Monday, September 12, 2005

New CFR site

The Council on Foreign Relations launched an impressive new website last week which aims to be a "First-Stop Nonpartisan Resource on U.S. Foreign Policy and International Affairs"...according to their press release , “ is Rapidly Becoming the Google for the Foreign Policy Set.” less! Features on the new site include:
  • Nearly 200 Background on the News fact sheets on world events and
    critical issues.
  • More than 300 exclusive expert interviews conducted by consulting
    editor Bernard Gwertzman, former editor-in-chief of, and former
    foreign editor and diplomatic correspondent for the New York Times.
  • A selection of Must Reads culled by the Council to point our audience to
    the most innovative thinking on U.S. foreign policy.
  • Region and issue briefs by Council scholars.
  • Essential source documents ranging from constitutions and speeches to
    international agreements and treaties.
  • Articles and congressional testimony by Council fellows and other
  • Timely on-the-record transcripts, audio files, videos, and webcasts from
    CFR meetings in New York, Washington, DC, and around the country.
  • A world events list with links to twenty-four global calendars.
  • Nearly 100 links to national and international think tanks and their
  • Independent Task Force Reports and Council Special Reports on today’s
    most urgent issues.
  • Advance highlights and excerpts from Foreign Affairs, recently ranked the
    most influential media outlet in the United States, according to a study of
    U.S. opinion leaders.

1 comment:

  1. And while on the subject of foreign policy, a new journal was launched recently. The following summary comes from Bruce Gregory, directory of the Public Diplomacy Institute at George Washington University:

    The American Interest, Vol. 1, No. 1, Autumn 2005. This new journal seeks "to analyze America's conduct on the global stage" and "examine what American policy should be." Edited by Adam Garfinkle, its editorial board is chaired by Francis Fukuyama and includes Anne Applebaum, Peter Berger, Zbigniew Brzezinski, Eliot Cohen, Josef Joffe, and Walter Russell Mead. Articles of interest in this first issue include its defining statement, a collection of short articles on the sources of American conduct, and a conversation with Secretary of State Rice.

    Here is an extract from its statement of purpose:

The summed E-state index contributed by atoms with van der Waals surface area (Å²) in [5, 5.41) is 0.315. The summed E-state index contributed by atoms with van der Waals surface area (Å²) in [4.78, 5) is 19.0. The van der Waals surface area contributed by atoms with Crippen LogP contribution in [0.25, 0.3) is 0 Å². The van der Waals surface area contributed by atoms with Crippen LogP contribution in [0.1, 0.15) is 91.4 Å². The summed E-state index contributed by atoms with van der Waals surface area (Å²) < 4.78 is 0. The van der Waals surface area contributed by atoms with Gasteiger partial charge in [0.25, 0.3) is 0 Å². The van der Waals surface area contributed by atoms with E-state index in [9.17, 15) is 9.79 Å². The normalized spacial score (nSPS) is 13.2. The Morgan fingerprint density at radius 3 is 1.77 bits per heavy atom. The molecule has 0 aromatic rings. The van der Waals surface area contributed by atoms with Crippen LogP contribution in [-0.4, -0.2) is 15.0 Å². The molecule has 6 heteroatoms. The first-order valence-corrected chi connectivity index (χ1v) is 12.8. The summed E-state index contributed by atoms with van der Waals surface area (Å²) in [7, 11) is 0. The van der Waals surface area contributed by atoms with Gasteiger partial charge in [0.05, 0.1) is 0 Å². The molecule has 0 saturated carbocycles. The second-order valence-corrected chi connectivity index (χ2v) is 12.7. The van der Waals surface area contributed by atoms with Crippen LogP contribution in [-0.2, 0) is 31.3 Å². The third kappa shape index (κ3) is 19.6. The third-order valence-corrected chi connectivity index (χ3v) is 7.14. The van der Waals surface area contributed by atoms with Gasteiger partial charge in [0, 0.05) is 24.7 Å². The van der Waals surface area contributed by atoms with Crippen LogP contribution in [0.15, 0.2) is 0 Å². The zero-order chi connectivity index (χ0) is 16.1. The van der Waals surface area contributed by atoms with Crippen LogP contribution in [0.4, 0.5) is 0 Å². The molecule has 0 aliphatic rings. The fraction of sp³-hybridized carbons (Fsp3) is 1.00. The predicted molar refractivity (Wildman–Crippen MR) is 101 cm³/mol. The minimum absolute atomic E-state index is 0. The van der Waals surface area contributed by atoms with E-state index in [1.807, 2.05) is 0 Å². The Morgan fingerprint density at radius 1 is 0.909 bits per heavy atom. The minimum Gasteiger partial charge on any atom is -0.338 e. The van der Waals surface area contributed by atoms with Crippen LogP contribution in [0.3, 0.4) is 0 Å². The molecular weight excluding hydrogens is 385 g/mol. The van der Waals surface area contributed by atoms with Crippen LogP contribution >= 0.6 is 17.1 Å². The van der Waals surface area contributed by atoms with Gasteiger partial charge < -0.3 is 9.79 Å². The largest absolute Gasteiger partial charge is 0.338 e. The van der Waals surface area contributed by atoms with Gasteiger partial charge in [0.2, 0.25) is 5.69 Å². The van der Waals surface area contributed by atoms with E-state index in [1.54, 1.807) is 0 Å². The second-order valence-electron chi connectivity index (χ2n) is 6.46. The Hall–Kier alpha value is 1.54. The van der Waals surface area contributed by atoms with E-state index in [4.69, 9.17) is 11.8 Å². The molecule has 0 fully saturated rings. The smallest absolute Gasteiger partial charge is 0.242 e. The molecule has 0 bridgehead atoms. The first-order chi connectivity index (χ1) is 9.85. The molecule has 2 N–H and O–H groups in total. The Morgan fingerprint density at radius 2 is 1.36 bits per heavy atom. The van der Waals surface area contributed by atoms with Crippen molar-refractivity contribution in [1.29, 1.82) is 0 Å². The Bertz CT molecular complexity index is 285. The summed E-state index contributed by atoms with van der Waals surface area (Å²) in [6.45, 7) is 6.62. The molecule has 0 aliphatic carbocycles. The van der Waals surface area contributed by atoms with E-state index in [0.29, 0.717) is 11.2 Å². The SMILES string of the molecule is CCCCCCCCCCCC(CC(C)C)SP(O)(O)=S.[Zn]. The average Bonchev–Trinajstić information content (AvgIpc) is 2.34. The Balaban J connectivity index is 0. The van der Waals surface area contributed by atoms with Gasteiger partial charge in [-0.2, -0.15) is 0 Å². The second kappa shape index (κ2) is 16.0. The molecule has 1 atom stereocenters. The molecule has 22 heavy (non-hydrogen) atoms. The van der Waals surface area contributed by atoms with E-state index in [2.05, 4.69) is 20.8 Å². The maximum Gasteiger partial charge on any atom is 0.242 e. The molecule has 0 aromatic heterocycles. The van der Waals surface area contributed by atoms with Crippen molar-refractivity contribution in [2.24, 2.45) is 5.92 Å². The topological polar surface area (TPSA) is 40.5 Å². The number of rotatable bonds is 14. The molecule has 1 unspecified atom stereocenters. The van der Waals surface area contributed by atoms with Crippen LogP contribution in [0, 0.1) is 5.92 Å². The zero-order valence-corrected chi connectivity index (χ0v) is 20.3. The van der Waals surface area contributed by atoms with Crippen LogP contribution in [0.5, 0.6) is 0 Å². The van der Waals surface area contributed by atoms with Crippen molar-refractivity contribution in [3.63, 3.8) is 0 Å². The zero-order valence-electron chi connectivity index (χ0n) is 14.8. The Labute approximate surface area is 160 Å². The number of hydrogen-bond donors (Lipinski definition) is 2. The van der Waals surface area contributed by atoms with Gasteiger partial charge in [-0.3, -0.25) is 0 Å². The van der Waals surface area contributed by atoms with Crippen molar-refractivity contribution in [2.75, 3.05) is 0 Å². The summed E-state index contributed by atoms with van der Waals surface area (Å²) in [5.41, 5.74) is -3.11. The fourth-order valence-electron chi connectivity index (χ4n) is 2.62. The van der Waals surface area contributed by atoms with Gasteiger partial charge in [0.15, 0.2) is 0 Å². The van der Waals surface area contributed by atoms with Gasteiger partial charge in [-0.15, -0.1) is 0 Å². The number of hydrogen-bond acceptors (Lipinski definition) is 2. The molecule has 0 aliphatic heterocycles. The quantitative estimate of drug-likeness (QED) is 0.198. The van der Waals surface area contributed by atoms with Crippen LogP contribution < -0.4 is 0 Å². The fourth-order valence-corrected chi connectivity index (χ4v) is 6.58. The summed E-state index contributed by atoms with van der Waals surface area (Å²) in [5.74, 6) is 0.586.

"The American Interest (AI) is a new and independent voice devoted to the broad theme of "America in the world." Our agenda is threefold. The first is to analyze America's conduct on the global stage and the forces that shape it--not just its strategic aspects, but also its economic, cultural and historical dimensions. American statecraft is not simply about power but also purpose. What is important to the world about America is therefore not just its politics, but the society from which those politics arise--including America's literature, music and art, as well as its values, public beliefs and its historical imagination.
    The AI's second aim is to examine what American policy should be. It is our view that the challenges and opportunities of our time transcend the assumptions and vocabulary used by both the Left and Right in recent years, and that we need to move beyond the defense of obsolete positions. We therefore seek to invite the best minds from a variety of professions to engage in lively and open-ended debate founded on serious, sustained arguments and evidence. We wish to provoke and enlighten, not to plead or to please the guardians of any ideology. We take a pragmatic attitude toward policy problems, privileging creativity and effectiveness over contending orthodoxies.
    Third, though its name is The American Interest, our pages are open to the world. The simple and inescapable defining fact of our era is that America is the foremost actor on the world stage. For good or ill, the United States affects the lives of billions because of its dominance in military, economic and, ever more so, cultural affairs. Hence, the AI invites citizens of all nations into the American national dialogue, convinced that Americans have much to learn from the experience and perspectives of others."

    Posted by Tel Aviv IRC